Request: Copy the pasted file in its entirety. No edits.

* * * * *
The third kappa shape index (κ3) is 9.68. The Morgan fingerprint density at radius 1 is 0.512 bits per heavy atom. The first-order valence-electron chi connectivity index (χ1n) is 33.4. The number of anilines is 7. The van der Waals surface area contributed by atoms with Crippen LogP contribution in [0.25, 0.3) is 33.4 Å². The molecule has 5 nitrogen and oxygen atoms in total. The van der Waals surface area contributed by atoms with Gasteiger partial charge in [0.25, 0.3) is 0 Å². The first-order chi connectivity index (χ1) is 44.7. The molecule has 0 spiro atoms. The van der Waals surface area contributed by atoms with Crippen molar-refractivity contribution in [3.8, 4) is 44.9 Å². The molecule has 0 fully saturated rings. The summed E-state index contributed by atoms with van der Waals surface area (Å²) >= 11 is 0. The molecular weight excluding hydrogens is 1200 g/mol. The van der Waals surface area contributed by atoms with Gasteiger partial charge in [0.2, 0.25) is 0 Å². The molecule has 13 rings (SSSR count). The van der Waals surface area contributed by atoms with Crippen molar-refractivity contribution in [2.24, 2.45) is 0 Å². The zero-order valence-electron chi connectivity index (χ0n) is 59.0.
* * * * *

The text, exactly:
The third kappa shape index (κ3) is 9.68. The Morgan fingerprint density at radius 1 is 0.512 bits per heavy atom. The first-order valence-electron chi connectivity index (χ1n) is 33.4. The number of anilines is 7. The van der Waals surface area contributed by atoms with Crippen LogP contribution in [0.25, 0.3) is 33.4 Å². The molecule has 5 nitrogen and oxygen atoms in total. The van der Waals surface area contributed by atoms with Gasteiger partial charge in [0.25, 0.3) is 0 Å². The first-order chi connectivity index (χ1) is 44.7. The molecule has 0 spiro atoms. The van der Waals surface area contributed by atoms with Crippen molar-refractivity contribution in [3.8, 4) is 44.9 Å². The molecule has 0 fully saturated rings. The summed E-state index contributed by atoms with van der Waals surface area (Å²) >= 11 is 0. The molecular weight excluding hydrogens is 1200 g/mol. The van der Waals surface area contributed by atoms with Gasteiger partial charge in [0.2, 0.25) is 0 Å². The molecule has 13 rings (SSSR count). The van der Waals surface area contributed by atoms with Crippen molar-refractivity contribution in [2.24, 2.45) is 0 Å². The zero-order valence-electron chi connectivity index (χ0n) is 59.0.